Maddy's Reviews > Darkness Falls

Darkness Falls by Margaret Murphy
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Jun 02, 2014

really liked it
bookshelves: 2003-reads
Read in March, 2003

Clara Pascal is a wife, mother and holds a high-powered job as a barrister, and all of those things make demands on her time and energy. As the books opens, it's her daughter's birthday; and in spite of the fact that she's in a rush, Clara gives in to Pippa's pleas to be driven to school. As her daughter is walking away from the car, a man abducts Clara, with Pippa the only witness to the act.

As we soon discover, Clara is not a random victim. Her kidnapper has carefully planned the abduction. The reasons for his act are known only to him. He imprisons Clara in a dank cellar, where she is chained to the wall and deprived of her basic needs. He is careful not to reveal himself to her, and she endlessly ponders who he might be—someone she defended who is holding a grudge? Someone who felt justice was not served when she won her case? Try as she may, she can't come up with a reason for her abduction. All she can do is try to survive whatever situations arise.

There is a huge reaction to Clara's disappearance, and the investigation is led by Detective Inspector Steve Lawson. Clara's husband is under suspicion, as well as a gangster type by the name of Casavettes who she was in the process of prosecuting. The inquiries go slowly, and every moment that passes by is leading to more danger for Clara.

Clara is a wonderfully drawn character. Her situation is desperate, but she never melts into self-pity or servitude. Instead, she continues to maintain her spirit and attempts to understand what is going on with her captor. He is rather mystified by this kind of reaction. Instead of trembling and begging, his victim is sometimes verbally aggressive and threatening. He is a creepy bastard who refuses to be manipulated by any of the psychological moves that Clara tries to make on him.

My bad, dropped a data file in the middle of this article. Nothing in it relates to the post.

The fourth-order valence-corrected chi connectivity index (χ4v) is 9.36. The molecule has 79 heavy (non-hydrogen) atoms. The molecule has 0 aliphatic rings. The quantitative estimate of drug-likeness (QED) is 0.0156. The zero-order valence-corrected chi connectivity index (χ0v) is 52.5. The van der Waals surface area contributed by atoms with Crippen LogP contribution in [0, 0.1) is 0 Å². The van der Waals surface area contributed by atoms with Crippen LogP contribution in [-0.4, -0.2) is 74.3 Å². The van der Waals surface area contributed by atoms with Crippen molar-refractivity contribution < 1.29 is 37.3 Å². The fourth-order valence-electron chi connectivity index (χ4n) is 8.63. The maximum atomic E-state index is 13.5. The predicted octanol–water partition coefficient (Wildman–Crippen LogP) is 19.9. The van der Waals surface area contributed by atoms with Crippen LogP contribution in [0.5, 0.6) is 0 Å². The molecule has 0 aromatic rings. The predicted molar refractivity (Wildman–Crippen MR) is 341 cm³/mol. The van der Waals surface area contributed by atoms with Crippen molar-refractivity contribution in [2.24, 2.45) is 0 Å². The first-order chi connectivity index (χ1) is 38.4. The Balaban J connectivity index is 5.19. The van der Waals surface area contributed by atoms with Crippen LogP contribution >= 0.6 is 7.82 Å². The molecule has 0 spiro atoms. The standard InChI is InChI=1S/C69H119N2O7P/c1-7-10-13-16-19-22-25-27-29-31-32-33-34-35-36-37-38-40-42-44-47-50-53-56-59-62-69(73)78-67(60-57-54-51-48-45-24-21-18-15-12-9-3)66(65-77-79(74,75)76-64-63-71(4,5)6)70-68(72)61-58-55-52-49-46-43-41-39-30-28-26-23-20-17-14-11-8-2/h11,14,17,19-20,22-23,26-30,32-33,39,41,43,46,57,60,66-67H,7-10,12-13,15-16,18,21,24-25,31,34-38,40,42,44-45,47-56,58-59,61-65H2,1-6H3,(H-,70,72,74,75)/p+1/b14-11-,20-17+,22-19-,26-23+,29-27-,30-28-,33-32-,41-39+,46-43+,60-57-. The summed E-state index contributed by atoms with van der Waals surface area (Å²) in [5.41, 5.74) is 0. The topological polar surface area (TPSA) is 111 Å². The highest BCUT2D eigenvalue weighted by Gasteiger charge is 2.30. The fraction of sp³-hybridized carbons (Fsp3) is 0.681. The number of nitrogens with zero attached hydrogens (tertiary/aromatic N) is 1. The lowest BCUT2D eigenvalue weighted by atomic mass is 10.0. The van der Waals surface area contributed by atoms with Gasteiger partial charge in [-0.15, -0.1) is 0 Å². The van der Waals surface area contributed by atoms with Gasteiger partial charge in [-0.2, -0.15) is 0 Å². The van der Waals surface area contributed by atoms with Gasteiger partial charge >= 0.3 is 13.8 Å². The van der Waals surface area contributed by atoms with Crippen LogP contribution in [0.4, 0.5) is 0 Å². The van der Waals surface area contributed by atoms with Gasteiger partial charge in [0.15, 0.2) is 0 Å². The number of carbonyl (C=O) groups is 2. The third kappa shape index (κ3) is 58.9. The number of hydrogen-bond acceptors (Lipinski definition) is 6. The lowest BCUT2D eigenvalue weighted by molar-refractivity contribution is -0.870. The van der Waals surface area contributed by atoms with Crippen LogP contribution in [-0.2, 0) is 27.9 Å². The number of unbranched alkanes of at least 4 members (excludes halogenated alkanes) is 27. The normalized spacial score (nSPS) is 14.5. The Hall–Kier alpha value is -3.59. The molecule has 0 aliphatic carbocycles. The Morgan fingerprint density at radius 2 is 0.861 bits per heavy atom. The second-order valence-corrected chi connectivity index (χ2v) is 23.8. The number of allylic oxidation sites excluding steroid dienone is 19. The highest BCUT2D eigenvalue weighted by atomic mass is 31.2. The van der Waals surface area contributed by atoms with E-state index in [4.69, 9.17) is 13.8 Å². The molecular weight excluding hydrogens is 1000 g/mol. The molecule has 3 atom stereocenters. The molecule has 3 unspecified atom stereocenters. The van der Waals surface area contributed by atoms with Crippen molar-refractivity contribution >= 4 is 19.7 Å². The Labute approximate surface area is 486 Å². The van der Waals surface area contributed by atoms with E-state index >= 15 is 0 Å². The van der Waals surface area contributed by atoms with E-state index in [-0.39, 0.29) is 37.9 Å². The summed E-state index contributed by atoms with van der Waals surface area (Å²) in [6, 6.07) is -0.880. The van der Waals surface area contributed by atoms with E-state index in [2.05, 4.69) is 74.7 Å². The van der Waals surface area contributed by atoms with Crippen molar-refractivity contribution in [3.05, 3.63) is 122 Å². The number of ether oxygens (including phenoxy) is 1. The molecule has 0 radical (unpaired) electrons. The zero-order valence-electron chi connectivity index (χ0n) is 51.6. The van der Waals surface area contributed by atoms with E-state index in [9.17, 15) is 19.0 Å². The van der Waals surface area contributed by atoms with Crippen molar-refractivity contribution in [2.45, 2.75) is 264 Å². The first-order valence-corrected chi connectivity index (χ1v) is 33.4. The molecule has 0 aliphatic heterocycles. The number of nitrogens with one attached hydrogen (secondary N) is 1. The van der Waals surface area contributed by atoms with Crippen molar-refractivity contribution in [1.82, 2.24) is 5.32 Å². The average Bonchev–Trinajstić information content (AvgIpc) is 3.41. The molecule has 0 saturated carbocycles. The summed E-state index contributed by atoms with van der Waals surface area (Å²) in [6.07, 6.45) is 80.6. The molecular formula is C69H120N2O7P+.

The book is wonderfully written and involving. Murphy alternates between 2 settings: the interior setting where Clara is imprisoned and the external setting where the police are frantically putting together evidence in order to find her. The book only falters in its resolution, in that Murphy tries to pull off a tricky twist which didn't work for me.

Murphy has written a taut psychological thriller that is brimming with suspense throughout. One technique that she uses is to let the reader in on the plans that the villain has for his victim, who naturally is unaware of these future events. The reader, however, lives in fear because they are anticipating what is going to happen next. Recommended.



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message 1: by Luci (new) - added it

Luci I read this book ages ago and thought it was excellent, why haven't I got round to reading her other books yet? Must do something about that....


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